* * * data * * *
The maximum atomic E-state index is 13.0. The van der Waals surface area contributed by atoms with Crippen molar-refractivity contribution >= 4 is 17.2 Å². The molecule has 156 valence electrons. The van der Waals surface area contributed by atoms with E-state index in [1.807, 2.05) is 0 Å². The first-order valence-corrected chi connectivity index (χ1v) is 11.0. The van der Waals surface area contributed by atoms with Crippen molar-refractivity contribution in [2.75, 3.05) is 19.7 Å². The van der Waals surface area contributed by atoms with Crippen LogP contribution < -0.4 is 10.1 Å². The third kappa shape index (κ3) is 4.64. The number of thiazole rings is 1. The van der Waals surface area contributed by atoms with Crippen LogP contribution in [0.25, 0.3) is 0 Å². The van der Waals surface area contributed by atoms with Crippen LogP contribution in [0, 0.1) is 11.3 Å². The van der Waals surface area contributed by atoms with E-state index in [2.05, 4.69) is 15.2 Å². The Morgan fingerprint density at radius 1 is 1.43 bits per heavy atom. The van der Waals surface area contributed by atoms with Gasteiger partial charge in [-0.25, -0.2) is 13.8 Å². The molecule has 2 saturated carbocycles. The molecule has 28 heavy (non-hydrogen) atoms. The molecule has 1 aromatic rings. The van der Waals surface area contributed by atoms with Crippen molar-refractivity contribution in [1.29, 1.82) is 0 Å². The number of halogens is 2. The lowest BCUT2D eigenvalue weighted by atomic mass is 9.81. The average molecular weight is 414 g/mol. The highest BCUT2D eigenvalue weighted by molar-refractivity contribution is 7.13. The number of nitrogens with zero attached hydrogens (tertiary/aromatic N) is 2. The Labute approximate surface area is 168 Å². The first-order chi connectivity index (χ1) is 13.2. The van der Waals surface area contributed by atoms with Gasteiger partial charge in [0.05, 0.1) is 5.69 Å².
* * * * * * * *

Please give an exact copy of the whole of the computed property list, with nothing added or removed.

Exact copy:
The maximum atomic E-state index is 13.0. The van der Waals surface area contributed by atoms with Crippen molar-refractivity contribution >= 4 is 17.2 Å². The molecule has 156 valence electrons. The van der Waals surface area contributed by atoms with E-state index in [1.807, 2.05) is 0 Å². The first-order valence-corrected chi connectivity index (χ1v) is 11.0. The van der Waals surface area contributed by atoms with Crippen molar-refractivity contribution in [2.75, 3.05) is 19.7 Å². The van der Waals surface area contributed by atoms with Crippen LogP contribution < -0.4 is 10.1 Å². The third kappa shape index (κ3) is 4.64. The number of thiazole rings is 1. The van der Waals surface area contributed by atoms with Crippen LogP contribution in [0.25, 0.3) is 0 Å². The van der Waals surface area contributed by atoms with Crippen LogP contribution in [0, 0.1) is 11.3 Å². The van der Waals surface area contributed by atoms with E-state index in [2.05, 4.69) is 15.2 Å². The Morgan fingerprint density at radius 1 is 1.43 bits per heavy atom. The van der Waals surface area contributed by atoms with Gasteiger partial charge in [-0.25, -0.2) is 13.8 Å². The molecule has 2 saturated carbocycles. The molecule has 28 heavy (non-hydrogen) atoms. The molecule has 1 aromatic rings. The van der Waals surface area contributed by atoms with Crippen molar-refractivity contribution in [1.29, 1.82) is 0 Å². The number of halogens is 2. The lowest BCUT2D eigenvalue weighted by atomic mass is 9.81. The average molecular weight is 414 g/mol. The highest BCUT2D eigenvalue weighted by molar-refractivity contribution is 7.13. The number of nitrogens with zero attached hydrogens (tertiary/aromatic N) is 2. The Labute approximate surface area is 168 Å². The first-order chi connectivity index (χ1) is 13.2. The van der Waals surface area contributed by atoms with Gasteiger partial charge in [0.05, 0.1) is 5.69 Å².